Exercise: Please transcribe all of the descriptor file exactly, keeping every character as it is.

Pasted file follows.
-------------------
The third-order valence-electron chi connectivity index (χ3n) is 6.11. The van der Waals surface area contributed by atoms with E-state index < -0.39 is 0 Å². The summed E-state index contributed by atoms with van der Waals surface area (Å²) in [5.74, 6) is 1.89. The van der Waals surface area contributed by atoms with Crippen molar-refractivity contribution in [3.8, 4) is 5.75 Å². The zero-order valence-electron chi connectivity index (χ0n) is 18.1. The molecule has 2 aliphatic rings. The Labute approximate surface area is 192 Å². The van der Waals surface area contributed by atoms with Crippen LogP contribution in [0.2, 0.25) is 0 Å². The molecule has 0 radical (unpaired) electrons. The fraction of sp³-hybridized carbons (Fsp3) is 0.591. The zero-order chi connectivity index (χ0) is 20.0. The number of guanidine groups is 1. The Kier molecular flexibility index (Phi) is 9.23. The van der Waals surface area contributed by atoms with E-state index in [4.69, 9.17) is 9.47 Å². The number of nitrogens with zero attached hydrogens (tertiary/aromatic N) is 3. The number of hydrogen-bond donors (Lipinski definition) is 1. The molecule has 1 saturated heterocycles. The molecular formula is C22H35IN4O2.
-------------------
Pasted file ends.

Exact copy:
The third-order valence-electron chi connectivity index (χ3n) is 6.11. The van der Waals surface area contributed by atoms with E-state index < -0.39 is 0 Å². The summed E-state index contributed by atoms with van der Waals surface area (Å²) in [5.74, 6) is 1.89. The van der Waals surface area contributed by atoms with Crippen molar-refractivity contribution in [3.8, 4) is 5.75 Å². The zero-order valence-electron chi connectivity index (χ0n) is 18.1. The molecule has 2 aliphatic rings. The Labute approximate surface area is 192 Å². The van der Waals surface area contributed by atoms with Crippen LogP contribution in [0.2, 0.25) is 0 Å². The molecule has 0 radical (unpaired) electrons. The fraction of sp³-hybridized carbons (Fsp3) is 0.591. The zero-order chi connectivity index (χ0) is 20.0. The number of guanidine groups is 1. The Kier molecular flexibility index (Phi) is 9.23. The van der Waals surface area contributed by atoms with E-state index in [4.69, 9.17) is 9.47 Å². The number of nitrogens with zero attached hydrogens (tertiary/aromatic N) is 3. The number of hydrogen-bond donors (Lipinski definition) is 1. The molecule has 1 saturated heterocycles. The molecular formula is C22H35IN4O2.